Helping You Ensure A Fair Child Support Agreement
During a divorce, one spouse may try to weaponize child support against the other as a way of inflicting financial hardship out of spite. Parents who do this have likely lost sight of the fact that the money is for the good of their children and that a bad agreement mostly harms the children rather than the other parent. To help your kids have the resources they need during and after your divorce, you will require a lawyer who will represent their needs as well as yours.
I am Texas attorney John Hicks, and I am proud to represent families in need through all of their family law challenges. I am a Marine veteran and a current Emergency Medical Services (EMS) worker and firefighter. At The Hicks Law Firm, I am committed to helping the San Antonio community in any way I can. While I stand up for my clients in their divorce cases, I know that they often have more questions than answers. This is why I want to take the time now to address some of the more common questions I get, below.
What Factors Do Texas Courts Consider When Determining Child Support?
A lot of factors make up the final child support amount decided by a court. As your legal representation, my goal is to present the truth of these factors, such as the age of the children, their needs, the ability of each parent to financially provide for their children, any other child support that a parent has to pay, medical needs, child care expenses, educational costs, insurance costs and health care expenses.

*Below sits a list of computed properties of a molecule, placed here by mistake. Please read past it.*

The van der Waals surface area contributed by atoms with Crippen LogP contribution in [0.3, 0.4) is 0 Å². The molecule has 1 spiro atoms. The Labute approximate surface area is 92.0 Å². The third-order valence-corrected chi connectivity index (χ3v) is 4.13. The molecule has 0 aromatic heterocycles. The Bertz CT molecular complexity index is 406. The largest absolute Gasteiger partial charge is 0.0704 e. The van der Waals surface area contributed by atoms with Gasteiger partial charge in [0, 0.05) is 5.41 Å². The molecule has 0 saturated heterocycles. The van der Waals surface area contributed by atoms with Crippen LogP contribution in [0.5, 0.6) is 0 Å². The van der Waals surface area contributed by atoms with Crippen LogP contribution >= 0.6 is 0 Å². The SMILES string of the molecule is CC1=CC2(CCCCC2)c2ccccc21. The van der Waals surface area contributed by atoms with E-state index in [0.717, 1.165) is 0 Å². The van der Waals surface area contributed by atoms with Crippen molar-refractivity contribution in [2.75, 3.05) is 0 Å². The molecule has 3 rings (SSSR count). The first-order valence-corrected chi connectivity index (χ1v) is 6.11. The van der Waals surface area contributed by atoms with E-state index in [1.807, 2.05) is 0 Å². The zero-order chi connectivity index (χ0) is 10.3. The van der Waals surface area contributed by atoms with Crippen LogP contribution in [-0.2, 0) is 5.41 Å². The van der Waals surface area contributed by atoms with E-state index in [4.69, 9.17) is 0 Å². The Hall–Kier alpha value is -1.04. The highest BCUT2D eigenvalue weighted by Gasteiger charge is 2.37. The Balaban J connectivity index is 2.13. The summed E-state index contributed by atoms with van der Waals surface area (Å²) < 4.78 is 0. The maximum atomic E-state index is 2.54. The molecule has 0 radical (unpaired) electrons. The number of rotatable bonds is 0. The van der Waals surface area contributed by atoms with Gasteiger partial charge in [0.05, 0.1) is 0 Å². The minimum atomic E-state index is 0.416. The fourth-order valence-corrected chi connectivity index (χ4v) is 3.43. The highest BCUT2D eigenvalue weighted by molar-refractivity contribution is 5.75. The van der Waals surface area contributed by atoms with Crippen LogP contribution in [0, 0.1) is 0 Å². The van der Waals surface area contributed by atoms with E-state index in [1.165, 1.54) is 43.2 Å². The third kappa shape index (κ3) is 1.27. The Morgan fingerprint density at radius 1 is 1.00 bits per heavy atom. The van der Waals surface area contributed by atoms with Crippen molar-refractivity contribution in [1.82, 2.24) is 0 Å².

What Reasons Allow For A Child Support Modification?
While it is possible to modify a child support agreement, there needs to be a valid reason for doing so. Several legitimate reasons include a significant increase or decrease in a parent’s income, major changes in a child’s needs, a parent or child going on public assistance, a shift in a parent’s cost of living, an insurance premium increase or decrease, or another substantial change in circumstances in the child’s life.
Which Parent Has To Pay Child Support?
While every divorce is unique, most times, the noncustodial parent (the parent who does not have primary conservatorship of a child) will have to pay child support to the custodial parent. The court will determine what amount the paying parent will owe every month, based on the unique factors of their case.
Schedule A Free Consultation With A Knowledgeable San Antonio Child Support Lawyer
Whether you are a custodial or noncustodial parent, I can help you pursue an outcome in your divorce that ensures that your children have the necessary resources to grow into stable and successful adults. Call my San Antonio office of The Hicks Law Firm at 210-987-3059 or email me here to schedule your free initial consultation today.